Aside from the immediate loss of capital resulting from unprofitable business, the most significant impact of a prolonged soft market is the significant reserving problems that tend to follow, which for casualty business often takes considerable time to materialise due to its long longtailed nature. According to Standard & Poor’s,1 the initial reserving estimates for accident years 1997-2001 showed adverse development by almost $60 billion in the 2002-2005 period. Along with these reserve increases and the questions surrounding corporate management and actuarial credibility, the industry also saw a large increase in reinsurance disputes. Reinsurers that thought that the terms of the reinsurance contract or the expected controls in place by their cedants were not being met began to slow down or even stop payments to their ceding companies, causing cash flow and liquidity problems for these companies in a number of cases, as well as raising questions about the potential collectability of the reinsurance asset on the balance sheet. Because of these concerns, some capital-challenged companies struggled to raise additional debt or equity, and as a result, were forced to sell off strong and viable businesses, saw the departure of teams of talented underwriters and executives, or went into voluntary run-off as their ratings were downgraded. Some companies fared even worse, as they were forced into regulatory supervision or became insolvent.
The current focus on capital management, understanding the missteps made in prior market cycles, and better use of technical tools and technology, can prepare us to navigate through the severe impacts of a soft market, or at least shorten its duration. In fact, many companies have prospered through prior soft markets, largely due to strong balance sheets, talented management teams, disciplined underwriting and robust underwriting controls. Strategies that can help companies navigate through a soft market include:
• Avoidance of optimistic and aggressive reserving
• Commitment to active price monitoring
• Attention to early warning indicators, and
• Disciplined capital, expense and premium management.
"The current focus on capital management, understanding the missteps made in prior market cycles, and better use of technical tools and technology, can prepare us to navigate through the severe impacts of a soft market, or at least shorten its duration."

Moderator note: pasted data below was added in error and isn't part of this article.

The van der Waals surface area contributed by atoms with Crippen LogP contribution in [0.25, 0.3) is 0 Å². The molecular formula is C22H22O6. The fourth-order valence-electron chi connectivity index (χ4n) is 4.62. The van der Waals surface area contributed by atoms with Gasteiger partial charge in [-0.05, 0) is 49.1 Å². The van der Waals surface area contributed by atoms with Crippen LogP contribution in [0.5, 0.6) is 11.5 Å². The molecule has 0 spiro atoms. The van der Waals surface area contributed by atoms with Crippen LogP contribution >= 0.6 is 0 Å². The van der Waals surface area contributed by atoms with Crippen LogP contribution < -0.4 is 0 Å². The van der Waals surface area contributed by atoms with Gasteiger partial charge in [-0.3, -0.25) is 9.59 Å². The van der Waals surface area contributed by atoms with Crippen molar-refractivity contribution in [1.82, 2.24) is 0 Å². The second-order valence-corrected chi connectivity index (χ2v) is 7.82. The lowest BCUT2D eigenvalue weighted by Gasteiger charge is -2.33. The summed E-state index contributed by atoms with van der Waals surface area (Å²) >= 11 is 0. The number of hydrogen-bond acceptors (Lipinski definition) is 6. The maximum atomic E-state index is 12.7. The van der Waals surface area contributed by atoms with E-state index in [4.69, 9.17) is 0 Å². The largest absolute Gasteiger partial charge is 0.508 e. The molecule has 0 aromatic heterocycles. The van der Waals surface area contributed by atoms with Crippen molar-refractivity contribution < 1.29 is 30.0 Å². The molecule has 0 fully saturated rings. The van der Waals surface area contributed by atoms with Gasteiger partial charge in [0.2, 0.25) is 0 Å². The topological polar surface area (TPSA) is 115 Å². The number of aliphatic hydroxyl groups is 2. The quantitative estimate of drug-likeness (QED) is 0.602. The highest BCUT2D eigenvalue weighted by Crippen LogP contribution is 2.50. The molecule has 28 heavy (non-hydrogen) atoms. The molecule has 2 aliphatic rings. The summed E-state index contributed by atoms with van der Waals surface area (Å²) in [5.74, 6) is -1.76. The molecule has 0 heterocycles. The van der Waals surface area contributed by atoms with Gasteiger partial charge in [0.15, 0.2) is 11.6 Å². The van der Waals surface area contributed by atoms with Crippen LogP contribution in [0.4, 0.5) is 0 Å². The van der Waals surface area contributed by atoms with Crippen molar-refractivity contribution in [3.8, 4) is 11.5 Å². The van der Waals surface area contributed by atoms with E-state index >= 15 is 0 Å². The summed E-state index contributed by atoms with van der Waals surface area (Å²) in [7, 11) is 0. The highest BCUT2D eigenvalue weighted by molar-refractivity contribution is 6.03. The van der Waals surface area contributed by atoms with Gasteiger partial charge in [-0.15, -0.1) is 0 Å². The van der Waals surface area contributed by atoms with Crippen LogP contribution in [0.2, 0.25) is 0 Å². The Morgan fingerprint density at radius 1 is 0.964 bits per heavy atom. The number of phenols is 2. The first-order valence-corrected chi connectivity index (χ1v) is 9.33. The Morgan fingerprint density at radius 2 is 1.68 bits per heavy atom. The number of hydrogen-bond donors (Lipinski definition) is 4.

For many companies, optimistic and aggressive reserving can prolong the duration of the soft market and increase the severity of loss. By recognising profits too soon via the pegged loss ratio versus actual and expected emergence, companies may be doing themselves a disservice. Given the long tail on casualty business, ignoring early signals from loss activity or not proactively managing and auditing claims can create a false sense of security. Additionally, reserving actuaries and management would do well to pay attention to industry results and the views of the business from the wide range of industry and financial experts in the financial services arena. Often management strives to find reasons to justify why their results are better than average, rather than understand what would make their results mimic the industry. This exercise can provide powerful insights into their business and eliminate the ‘just kidding yourself’ phase of the reserving cycle. Another factor that contributes to aggressive reserving is where reserves are booked below the actuarial best estimate. In a soft market, these estimates tend to have a downward bias, and so booking below such an estimate could create problems in the future, especially if a catastrophe occurs and the company finds itself needing to raise capital. Today’s Sarbanes Oxley environment helps mitigate this risk as both boards and corporate management teams pay more attention to the reserve levels on the balance sheet.